While the Yemeni revolution has its squares, marches and protest camps, it also has many unseen supporters who pray for success but are unable to actively participate in the revolution.
On the other side, Ali Abdullah Saleh still has his regime supports – despite the fact that he has handed over power to vice president, and soon-to-be-president, Abd Rabbo Mansour Hadi. Like those seeking the downfall of the regime, Saleh has men who march in his name and those who support him from their homes.
Often those who “participate” from home are more fanatical about their beliefs than those who actually go out onto the streets and give voice to their views.
Friends have even fallen out over their political views. The extent of some people’s extremism has seen some call their friends killers for supporting Saleh’s regime. In another case, a mother threatened to disown her daughter if she stood by the revolutionaries and against Saleh’s regime.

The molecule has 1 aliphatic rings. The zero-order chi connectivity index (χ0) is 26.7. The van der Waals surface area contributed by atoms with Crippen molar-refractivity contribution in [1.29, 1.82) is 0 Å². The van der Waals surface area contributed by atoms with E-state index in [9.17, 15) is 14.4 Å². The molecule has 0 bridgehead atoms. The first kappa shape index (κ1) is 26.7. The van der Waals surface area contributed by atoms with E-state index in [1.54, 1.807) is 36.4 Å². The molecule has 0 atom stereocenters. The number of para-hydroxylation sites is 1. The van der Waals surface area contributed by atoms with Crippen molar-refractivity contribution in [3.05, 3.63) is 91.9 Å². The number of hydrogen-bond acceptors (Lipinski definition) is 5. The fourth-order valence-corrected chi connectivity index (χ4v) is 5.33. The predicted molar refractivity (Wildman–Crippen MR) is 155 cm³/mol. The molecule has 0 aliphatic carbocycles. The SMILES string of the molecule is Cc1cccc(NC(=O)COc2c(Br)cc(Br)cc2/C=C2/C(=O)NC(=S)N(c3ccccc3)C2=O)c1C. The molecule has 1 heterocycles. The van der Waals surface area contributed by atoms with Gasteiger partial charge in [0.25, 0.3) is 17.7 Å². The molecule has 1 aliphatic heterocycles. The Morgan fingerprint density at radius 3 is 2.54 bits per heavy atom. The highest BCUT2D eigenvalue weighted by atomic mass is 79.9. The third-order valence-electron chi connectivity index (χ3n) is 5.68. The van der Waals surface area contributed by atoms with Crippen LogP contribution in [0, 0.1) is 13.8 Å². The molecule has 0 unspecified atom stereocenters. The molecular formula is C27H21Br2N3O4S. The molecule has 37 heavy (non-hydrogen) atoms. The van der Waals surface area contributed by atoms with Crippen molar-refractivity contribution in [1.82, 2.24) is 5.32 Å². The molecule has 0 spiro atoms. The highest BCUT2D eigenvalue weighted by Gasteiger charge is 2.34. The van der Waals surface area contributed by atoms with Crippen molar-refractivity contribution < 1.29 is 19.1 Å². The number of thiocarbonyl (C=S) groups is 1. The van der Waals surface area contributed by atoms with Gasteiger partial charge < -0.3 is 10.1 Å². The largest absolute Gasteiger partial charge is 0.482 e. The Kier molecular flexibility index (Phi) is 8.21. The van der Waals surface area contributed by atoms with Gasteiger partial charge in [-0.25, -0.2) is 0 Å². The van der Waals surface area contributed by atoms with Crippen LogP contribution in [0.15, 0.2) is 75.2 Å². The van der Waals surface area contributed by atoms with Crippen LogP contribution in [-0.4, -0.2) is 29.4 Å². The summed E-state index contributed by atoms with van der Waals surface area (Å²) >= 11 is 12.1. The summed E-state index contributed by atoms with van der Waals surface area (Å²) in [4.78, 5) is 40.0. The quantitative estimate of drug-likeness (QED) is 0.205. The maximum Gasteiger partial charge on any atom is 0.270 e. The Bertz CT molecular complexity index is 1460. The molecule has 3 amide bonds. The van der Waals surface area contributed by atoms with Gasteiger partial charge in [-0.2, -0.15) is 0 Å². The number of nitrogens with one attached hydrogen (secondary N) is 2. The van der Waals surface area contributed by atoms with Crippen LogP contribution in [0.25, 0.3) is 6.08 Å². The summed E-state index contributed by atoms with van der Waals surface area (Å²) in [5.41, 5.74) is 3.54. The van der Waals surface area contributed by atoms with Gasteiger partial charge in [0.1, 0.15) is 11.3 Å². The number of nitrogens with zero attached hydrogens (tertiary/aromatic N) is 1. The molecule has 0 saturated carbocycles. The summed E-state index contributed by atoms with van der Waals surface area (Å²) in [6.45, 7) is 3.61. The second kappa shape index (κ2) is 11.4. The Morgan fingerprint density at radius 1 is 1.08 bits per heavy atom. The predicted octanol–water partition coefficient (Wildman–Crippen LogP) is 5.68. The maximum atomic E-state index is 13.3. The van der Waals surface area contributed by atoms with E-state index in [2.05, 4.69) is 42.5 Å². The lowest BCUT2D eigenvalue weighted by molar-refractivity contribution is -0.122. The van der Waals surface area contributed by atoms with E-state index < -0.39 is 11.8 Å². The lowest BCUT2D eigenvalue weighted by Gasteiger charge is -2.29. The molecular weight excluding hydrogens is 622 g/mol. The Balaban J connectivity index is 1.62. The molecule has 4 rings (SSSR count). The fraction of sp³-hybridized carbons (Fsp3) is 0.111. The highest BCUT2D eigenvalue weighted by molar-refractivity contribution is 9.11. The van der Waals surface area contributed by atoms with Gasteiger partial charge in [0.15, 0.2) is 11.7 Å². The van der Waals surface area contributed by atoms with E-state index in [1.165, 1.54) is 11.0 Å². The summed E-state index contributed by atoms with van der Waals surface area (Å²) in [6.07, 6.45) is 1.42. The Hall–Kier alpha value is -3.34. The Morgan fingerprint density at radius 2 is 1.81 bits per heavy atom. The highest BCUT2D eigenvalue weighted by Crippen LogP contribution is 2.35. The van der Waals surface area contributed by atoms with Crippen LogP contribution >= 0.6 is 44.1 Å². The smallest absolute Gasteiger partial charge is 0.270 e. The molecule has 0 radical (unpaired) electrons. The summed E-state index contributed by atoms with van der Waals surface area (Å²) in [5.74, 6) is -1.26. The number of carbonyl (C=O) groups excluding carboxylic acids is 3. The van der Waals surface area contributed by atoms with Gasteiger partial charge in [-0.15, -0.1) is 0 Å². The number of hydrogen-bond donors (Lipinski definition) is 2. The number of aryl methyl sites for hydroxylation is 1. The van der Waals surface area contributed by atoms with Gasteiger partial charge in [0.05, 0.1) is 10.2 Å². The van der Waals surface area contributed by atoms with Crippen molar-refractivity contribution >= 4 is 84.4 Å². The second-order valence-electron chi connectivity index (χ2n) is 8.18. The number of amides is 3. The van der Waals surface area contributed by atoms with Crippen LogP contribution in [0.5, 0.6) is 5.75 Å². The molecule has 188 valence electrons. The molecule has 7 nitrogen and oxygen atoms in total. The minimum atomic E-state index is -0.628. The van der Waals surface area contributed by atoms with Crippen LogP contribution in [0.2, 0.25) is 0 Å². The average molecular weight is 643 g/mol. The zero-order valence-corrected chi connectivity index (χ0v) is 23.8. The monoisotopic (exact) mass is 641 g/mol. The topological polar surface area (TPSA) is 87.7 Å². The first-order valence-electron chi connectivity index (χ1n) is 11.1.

Two brothers were once watching TV and fighting over which news channel to watch. One was pro-government and wanted to watch state TV while the other supported the revolution and wanted to watch Suhail – in the end they broke the television.
Professor Salah Al-Jumai, professor of psychology and social services, commented that such extreme acts are a normal reaction to suppression and disorganization.
“The main reason behind rejecting another’s point of view and taking extreme action against your loved ones is suppression. There are many reasons that prevent some people from participating in the squares, even though they strongly believe in the cause and this makes them frustrated and often more extremist,” said Al-Jumai.